People with HIV are up to 50 times more likely to develop tuberculosis (TB). In the Western Pacific, which stretches from China to Fiji, more than 1.5 million people were living with HIV/AIDS at the end of 2004 and about 120,000 people are expected to die of AIDS in 2005, said a WHO report on tuberculosis and HIV-AIDS. “HIV and TB are the leading killers among the infectious diseases today and together they form a deadly partnership,” said the report released on Friday at a WHO conference in Noumea, capital of New Caledonia in the South Pacific. “In the region, TB-HIV has not reached epidemic proportions but is already serious in some areas,” it said. [Ibid]

HIV/AIDS in Cambodia, Myanmar and Laos

The International AIDS-HIV charity Art reports: Cambodia’s HIV epidemic can be traced back to 1991. After an initial rapid increase, HIV infection levels declined after the late 1990s and by 2003 HIV prevalence was estimated at 1.2 percent. Results published in 2009 from the first national population-based survey estimated HIV prevalence at 0.6 percent. It’s believed that interventions with sex workers, carried out by the government and non-governmental organisations (NGOs), played a role in this decline. The adoption of a “100 percent condom” policy that enforced condom use in brothels led to a substantial rise in condom use among sex workers and their clients and a drop in HIV infection levels among brothel-based sex workers. The use of condoms rose from 40 percent in 1997 to 90 percent in 2010 and new infections dropped to 2,000 per year. UNAIDS estimate that without the prevention efforts, this figure would have been more than 50,000. However, ongoing concerns include low levels of condom use among MSM, an increase in sex work occurring outside of brothels (making it harder to reach sex workers with interventions), and mother-to-child transmission of HIV---around one third of new infections occur through this route. HIV is mostly transmitted through heterosexual sex in Cambodia, and concerns are growing about the number of married women who are infected through their husband. [Source: Avert, International AIDS-HIV charity website]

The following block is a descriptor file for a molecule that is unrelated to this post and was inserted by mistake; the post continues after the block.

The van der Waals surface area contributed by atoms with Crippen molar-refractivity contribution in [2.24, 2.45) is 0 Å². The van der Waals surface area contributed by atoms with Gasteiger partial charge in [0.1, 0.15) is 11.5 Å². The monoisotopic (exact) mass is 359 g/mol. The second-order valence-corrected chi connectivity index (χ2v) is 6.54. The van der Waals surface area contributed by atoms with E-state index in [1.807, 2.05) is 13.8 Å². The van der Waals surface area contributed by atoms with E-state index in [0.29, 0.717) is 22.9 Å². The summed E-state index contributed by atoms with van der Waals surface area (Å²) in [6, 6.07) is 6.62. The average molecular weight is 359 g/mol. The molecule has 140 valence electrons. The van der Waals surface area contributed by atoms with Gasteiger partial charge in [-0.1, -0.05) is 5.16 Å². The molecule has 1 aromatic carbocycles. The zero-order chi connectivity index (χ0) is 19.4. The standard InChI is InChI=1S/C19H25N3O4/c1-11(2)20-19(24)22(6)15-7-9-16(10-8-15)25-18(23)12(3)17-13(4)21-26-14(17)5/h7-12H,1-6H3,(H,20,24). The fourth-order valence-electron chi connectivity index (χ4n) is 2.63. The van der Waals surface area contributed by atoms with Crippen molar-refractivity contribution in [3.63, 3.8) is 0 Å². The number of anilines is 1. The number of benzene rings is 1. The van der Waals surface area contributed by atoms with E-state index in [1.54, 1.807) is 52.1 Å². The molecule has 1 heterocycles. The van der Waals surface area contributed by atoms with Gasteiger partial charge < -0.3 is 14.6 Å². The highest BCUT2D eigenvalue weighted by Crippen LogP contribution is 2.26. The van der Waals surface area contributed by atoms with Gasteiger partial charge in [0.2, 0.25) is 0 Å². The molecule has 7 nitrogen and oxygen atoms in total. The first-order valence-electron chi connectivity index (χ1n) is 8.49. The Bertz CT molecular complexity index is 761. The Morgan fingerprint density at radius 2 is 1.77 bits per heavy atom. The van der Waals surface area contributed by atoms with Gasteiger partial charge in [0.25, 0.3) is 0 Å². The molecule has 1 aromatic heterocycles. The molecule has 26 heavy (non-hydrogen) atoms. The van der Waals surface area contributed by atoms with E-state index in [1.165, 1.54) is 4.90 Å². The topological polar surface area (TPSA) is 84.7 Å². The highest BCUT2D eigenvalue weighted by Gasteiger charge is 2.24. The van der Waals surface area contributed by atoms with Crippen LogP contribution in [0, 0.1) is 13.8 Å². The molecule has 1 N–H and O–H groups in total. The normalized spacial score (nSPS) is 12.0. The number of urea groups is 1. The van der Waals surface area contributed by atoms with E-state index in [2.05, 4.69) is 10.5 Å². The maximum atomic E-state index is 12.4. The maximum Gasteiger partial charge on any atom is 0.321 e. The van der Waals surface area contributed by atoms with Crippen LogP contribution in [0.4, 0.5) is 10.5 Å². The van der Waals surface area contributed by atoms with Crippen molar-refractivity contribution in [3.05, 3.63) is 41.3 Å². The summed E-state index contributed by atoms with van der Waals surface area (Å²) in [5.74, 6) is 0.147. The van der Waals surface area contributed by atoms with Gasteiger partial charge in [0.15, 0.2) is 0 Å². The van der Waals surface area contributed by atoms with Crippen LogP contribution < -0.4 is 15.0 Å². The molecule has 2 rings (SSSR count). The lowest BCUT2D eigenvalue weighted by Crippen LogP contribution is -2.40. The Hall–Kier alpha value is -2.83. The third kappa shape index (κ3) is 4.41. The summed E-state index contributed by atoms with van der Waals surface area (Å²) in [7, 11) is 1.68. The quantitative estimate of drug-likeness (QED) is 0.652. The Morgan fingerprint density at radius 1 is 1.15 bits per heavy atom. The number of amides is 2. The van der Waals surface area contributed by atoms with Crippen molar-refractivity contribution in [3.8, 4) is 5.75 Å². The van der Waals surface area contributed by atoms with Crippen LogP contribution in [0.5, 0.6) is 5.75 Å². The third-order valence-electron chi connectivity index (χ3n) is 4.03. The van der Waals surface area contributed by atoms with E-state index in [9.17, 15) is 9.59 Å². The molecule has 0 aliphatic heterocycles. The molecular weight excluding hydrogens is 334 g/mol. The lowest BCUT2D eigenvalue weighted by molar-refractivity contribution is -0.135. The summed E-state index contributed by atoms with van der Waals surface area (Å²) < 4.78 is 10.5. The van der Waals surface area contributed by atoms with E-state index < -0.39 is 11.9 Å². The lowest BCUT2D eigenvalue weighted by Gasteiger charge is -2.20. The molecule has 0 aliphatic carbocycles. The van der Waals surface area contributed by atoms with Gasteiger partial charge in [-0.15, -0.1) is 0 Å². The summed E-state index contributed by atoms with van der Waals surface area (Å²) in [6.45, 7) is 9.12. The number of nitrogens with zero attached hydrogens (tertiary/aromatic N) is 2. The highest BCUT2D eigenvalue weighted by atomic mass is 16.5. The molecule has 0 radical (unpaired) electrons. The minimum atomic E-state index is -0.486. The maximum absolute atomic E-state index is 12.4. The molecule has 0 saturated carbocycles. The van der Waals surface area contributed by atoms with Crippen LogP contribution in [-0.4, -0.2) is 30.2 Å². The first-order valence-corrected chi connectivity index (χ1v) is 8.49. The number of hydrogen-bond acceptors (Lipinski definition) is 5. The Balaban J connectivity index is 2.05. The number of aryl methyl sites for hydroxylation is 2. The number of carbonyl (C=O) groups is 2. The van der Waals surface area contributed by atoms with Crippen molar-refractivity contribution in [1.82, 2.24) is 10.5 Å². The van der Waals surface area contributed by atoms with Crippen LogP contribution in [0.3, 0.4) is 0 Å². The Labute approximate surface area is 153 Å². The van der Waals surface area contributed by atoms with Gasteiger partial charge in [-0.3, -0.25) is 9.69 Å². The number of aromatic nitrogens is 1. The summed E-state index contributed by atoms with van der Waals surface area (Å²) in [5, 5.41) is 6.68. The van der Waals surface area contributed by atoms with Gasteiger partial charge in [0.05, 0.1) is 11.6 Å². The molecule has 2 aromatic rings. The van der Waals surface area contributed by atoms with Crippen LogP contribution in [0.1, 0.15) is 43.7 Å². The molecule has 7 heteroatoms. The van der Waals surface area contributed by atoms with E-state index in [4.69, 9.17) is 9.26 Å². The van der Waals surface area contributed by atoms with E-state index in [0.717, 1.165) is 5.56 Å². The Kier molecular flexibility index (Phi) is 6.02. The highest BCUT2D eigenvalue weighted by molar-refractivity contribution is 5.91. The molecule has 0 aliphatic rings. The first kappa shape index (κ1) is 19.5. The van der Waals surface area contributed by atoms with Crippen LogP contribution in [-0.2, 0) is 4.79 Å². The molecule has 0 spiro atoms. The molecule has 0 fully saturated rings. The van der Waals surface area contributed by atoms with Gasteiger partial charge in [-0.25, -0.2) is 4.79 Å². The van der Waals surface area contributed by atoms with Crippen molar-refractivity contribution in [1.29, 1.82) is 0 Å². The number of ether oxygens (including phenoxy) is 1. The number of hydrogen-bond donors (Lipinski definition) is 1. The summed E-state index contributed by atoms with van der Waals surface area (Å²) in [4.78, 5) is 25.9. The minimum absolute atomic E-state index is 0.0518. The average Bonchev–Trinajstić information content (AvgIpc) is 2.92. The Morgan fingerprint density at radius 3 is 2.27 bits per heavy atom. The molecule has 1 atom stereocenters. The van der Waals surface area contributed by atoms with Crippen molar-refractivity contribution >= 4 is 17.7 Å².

Myanmar is facing a serious epidemic - an estimated 240,000 of the population is infected with HIV. Myanmar’s authoritarian military regime is widely condemned for its human rights abuses, and in 2005 these concerns led the Global Fund to fight AIDS, TB & Malaria, to withdraw its proposed $98.4 million grants for the country. Prevention services for injecting drug users are severely lacking with needle exchange programmes operating in just a few locations. Drug users are dealt with heavy-handedly and crackdowns on drug production have led to a scarcity of opium and heroin. This has resulted in drug inhalation being replaced by injecting, as a more cost-effective way of drug consumption, carrying with it a higher risk of HIV transmission. In 2006 methadone substitution therapy was introduced in a small number of government locations. Furthermore, in some cities the HIV prevalence among MSM is extremely high with 23.5 percent of MSM infected with HIV in Yangon and 35 percent infected in Mandalay. However, in 2011 Myanmar implemented a four-year plan to use mass media as a tool for HIV education and reducing discrimination around HIV and AIDS. [Ibid]

Despite being surrounded by countries that have relatively high HIV infection levels (Thailand, China, Vietnam, Cambodia and Myanmar), Laos has a comparatively small HIV problem. There are various reasons for this: the government was quick to acknowledge AIDS when it first emerged in the country, and took action to warn people about it; Laos has not seen the same level of large-scale migration that has occurred in other parts of Asia; there are relatively high rates of condom use among sex workers and their clients; and it’s thought that very few people in the country inject drugs. However in recent years there has been an increase of HIV infection among the most vulnerable groups, especially MSM and migrant workers. [Ibid]

HIV/AIDS in Indonesia and The Philippines